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Desert farms yield same-day produce for UAE consumers

When you pass Coffee Pot Roundabout, you know you’re close to tonight’s dinner. And within minutes, you’re upon it: giant tents sprawl across the desert like something out of a sci-fi movie. Spanning over six thousand square metres each, these greenhouses are home to rows and rows of vines, all rising more than seven feet into the air.

Agriculture Engineer Mohammad Rashid Sulaiman Al Naqbi explains how his team uses everything from solar energy to imported seeds and bumblebees (both from the Netherlands) to improve crop yield at the farm. He breaks down the annual production by volume. Each hectare produces 300 tonnes of tomatoes over the course of a year. Since one kilo is approximately five tomatoes, that’s 1.5 million tomatoes per hectare. The company has 20 hectares under production and grows a range of outdoor and indoor crops, including potatoes and figs.

At Elite Agro, crops — tomatoes, cucumbers and bell peppers — are picked by hand every day and sorted (according to weight, colour, diameter and size) and packaged immediately on site before being bussed to supermarkets around the UAE. This means home chefs and dinner party divas in the UAE can now buy — and cook — produce that’s picked the same day, overturning the idea of fresh food in this desert country.

Martin Jorge Aguirre, Commercial Manager Fresh Produce at Spinneys, confesses that it’s always been a challenge to get customers to buy local produce — particularly at the premium end. “Last year was the first that we were able to offer local tomatoes over the whole year,” Aguirre says. Over that time, locally grown fruit and vegetables have gone from a 2 per cent share of the sales value of Spinneys’ fresh produce to 8 per cent. “Overall, we’ve seen an increase of sales of local items of over 200 per cent.”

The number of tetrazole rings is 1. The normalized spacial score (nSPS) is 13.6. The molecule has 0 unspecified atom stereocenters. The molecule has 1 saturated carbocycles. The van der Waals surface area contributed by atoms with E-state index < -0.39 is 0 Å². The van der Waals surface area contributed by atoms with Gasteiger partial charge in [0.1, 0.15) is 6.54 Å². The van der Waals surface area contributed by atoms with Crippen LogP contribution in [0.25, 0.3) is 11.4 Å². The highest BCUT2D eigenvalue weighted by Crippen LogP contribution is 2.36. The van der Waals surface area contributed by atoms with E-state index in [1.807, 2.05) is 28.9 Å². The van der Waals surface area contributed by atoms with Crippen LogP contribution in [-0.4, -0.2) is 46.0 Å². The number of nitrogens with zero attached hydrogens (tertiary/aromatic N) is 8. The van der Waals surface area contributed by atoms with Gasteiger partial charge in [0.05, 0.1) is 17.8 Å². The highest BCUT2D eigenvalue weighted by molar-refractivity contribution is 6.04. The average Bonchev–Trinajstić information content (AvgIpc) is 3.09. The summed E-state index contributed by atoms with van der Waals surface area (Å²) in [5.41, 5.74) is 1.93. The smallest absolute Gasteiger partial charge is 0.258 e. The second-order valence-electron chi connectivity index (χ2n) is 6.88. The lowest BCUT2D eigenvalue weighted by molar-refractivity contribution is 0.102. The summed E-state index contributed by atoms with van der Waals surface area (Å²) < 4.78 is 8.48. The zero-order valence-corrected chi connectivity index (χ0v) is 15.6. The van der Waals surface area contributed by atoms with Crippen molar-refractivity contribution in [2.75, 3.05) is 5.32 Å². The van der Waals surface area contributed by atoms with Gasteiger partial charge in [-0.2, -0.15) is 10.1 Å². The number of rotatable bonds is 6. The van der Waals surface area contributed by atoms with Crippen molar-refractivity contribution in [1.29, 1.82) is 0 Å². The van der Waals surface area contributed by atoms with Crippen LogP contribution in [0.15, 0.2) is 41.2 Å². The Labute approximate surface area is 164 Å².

So the brand created the UAE Spinneys Farmers Club. In 2015, the supermarket launched the club with three conventional farmers and four organic producers, including well-known players such as Emirates Hydroponic, Dar Al Fateh and Organic Oasis. The aim was to promote sales of sustainably sourced local produce. Certifications are key to boosting consumer confidence, and Spinneys required club members to meet international standards by getting accredited by organisations such as the NGO Global Gap, or for organic producers, from the EU, USDA or UK’s Soil Association, as well as the UAE’s own Emirates Authority For Standardisation and Metrology.

Read more at Gulf News

Publication date: 3/14/2017

 


 

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